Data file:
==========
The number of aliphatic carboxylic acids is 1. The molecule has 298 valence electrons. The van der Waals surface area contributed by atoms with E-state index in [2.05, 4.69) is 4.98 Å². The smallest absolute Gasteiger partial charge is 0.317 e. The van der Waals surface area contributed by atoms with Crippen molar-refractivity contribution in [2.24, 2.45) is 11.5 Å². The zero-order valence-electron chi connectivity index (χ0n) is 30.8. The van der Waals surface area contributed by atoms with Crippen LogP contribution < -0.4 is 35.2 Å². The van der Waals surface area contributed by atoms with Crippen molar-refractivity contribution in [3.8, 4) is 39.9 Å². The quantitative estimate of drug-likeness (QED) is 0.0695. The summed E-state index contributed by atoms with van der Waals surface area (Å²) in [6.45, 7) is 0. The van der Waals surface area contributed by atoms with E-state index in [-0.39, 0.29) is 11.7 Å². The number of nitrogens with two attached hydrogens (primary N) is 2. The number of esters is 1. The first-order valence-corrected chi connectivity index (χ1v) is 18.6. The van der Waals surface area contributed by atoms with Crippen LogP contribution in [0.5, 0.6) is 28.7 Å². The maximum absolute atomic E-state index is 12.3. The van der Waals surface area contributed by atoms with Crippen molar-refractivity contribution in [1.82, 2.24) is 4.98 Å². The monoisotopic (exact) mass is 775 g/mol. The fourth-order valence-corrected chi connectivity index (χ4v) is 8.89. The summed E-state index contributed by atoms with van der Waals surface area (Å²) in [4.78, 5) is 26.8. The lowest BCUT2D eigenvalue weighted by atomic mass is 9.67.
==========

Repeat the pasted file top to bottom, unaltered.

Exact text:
The number of aliphatic carboxylic acids is 1. The molecule has 298 valence electrons. The van der Waals surface area contributed by atoms with E-state index in [2.05, 4.69) is 4.98 Å². The smallest absolute Gasteiger partial charge is 0.317 e. The van der Waals surface area contributed by atoms with Crippen molar-refractivity contribution in [2.24, 2.45) is 11.5 Å². The zero-order valence-electron chi connectivity index (χ0n) is 30.8. The van der Waals surface area contributed by atoms with Crippen LogP contribution < -0.4 is 35.2 Å². The van der Waals surface area contributed by atoms with Crippen molar-refractivity contribution in [3.8, 4) is 39.9 Å². The quantitative estimate of drug-likeness (QED) is 0.0695. The summed E-state index contributed by atoms with van der Waals surface area (Å²) in [6.45, 7) is 0. The van der Waals surface area contributed by atoms with E-state index in [-0.39, 0.29) is 11.7 Å². The number of nitrogens with two attached hydrogens (primary N) is 2. The number of esters is 1. The first-order valence-corrected chi connectivity index (χ1v) is 18.6. The van der Waals surface area contributed by atoms with Crippen LogP contribution in [0.5, 0.6) is 28.7 Å². The maximum absolute atomic E-state index is 12.3. The van der Waals surface area contributed by atoms with Crippen molar-refractivity contribution in [1.82, 2.24) is 4.98 Å². The monoisotopic (exact) mass is 775 g/mol. The fourth-order valence-corrected chi connectivity index (χ4v) is 8.89. The summed E-state index contributed by atoms with van der Waals surface area (Å²) in [4.78, 5) is 26.8. The lowest BCUT2D eigenvalue weighted by atomic mass is 9.67.